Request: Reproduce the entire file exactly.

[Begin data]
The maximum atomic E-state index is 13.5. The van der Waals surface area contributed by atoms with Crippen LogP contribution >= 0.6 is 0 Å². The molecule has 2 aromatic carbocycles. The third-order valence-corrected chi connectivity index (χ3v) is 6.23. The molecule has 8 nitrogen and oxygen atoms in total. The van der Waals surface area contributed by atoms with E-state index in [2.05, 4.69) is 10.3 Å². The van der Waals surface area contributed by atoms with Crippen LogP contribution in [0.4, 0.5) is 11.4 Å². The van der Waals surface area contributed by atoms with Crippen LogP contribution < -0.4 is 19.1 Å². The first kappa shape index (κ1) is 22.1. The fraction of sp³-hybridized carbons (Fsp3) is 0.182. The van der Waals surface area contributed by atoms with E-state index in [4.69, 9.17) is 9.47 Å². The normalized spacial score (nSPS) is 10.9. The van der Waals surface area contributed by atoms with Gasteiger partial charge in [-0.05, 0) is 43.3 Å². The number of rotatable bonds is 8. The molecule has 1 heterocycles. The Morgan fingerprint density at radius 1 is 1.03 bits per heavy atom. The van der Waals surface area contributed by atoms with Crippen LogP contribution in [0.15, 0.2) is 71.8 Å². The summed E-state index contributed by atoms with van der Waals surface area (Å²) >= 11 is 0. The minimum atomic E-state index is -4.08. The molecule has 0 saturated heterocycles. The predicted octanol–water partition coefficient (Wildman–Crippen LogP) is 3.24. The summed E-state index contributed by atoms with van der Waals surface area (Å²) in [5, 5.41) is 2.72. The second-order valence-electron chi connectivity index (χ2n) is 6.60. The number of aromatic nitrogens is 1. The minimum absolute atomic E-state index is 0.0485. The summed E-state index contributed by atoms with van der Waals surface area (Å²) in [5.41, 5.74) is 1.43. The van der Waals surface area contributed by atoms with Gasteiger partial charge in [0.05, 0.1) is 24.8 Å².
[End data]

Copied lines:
The maximum atomic E-state index is 13.5. The van der Waals surface area contributed by atoms with Crippen LogP contribution >= 0.6 is 0 Å². The molecule has 2 aromatic carbocycles. The third-order valence-corrected chi connectivity index (χ3v) is 6.23. The molecule has 8 nitrogen and oxygen atoms in total. The van der Waals surface area contributed by atoms with E-state index in [2.05, 4.69) is 10.3 Å². The van der Waals surface area contributed by atoms with Crippen LogP contribution in [0.4, 0.5) is 11.4 Å². The van der Waals surface area contributed by atoms with Crippen LogP contribution < -0.4 is 19.1 Å². The first kappa shape index (κ1) is 22.1. The fraction of sp³-hybridized carbons (Fsp3) is 0.182. The van der Waals surface area contributed by atoms with E-state index in [4.69, 9.17) is 9.47 Å². The normalized spacial score (nSPS) is 10.9. The van der Waals surface area contributed by atoms with Gasteiger partial charge in [-0.05, 0) is 43.3 Å². The number of rotatable bonds is 8. The molecule has 1 heterocycles. The Morgan fingerprint density at radius 1 is 1.03 bits per heavy atom. The van der Waals surface area contributed by atoms with Crippen LogP contribution in [0.15, 0.2) is 71.8 Å². The summed E-state index contributed by atoms with van der Waals surface area (Å²) >= 11 is 0. The minimum atomic E-state index is -4.08. The molecule has 0 saturated heterocycles. The predicted octanol–water partition coefficient (Wildman–Crippen LogP) is 3.24. The summed E-state index contributed by atoms with van der Waals surface area (Å²) in [5, 5.41) is 2.72. The second-order valence-electron chi connectivity index (χ2n) is 6.60. The number of aromatic nitrogens is 1. The minimum absolute atomic E-state index is 0.0485. The summed E-state index contributed by atoms with van der Waals surface area (Å²) in [5.41, 5.74) is 1.43. The van der Waals surface area contributed by atoms with Gasteiger partial charge in [0.05, 0.1) is 24.8 Å².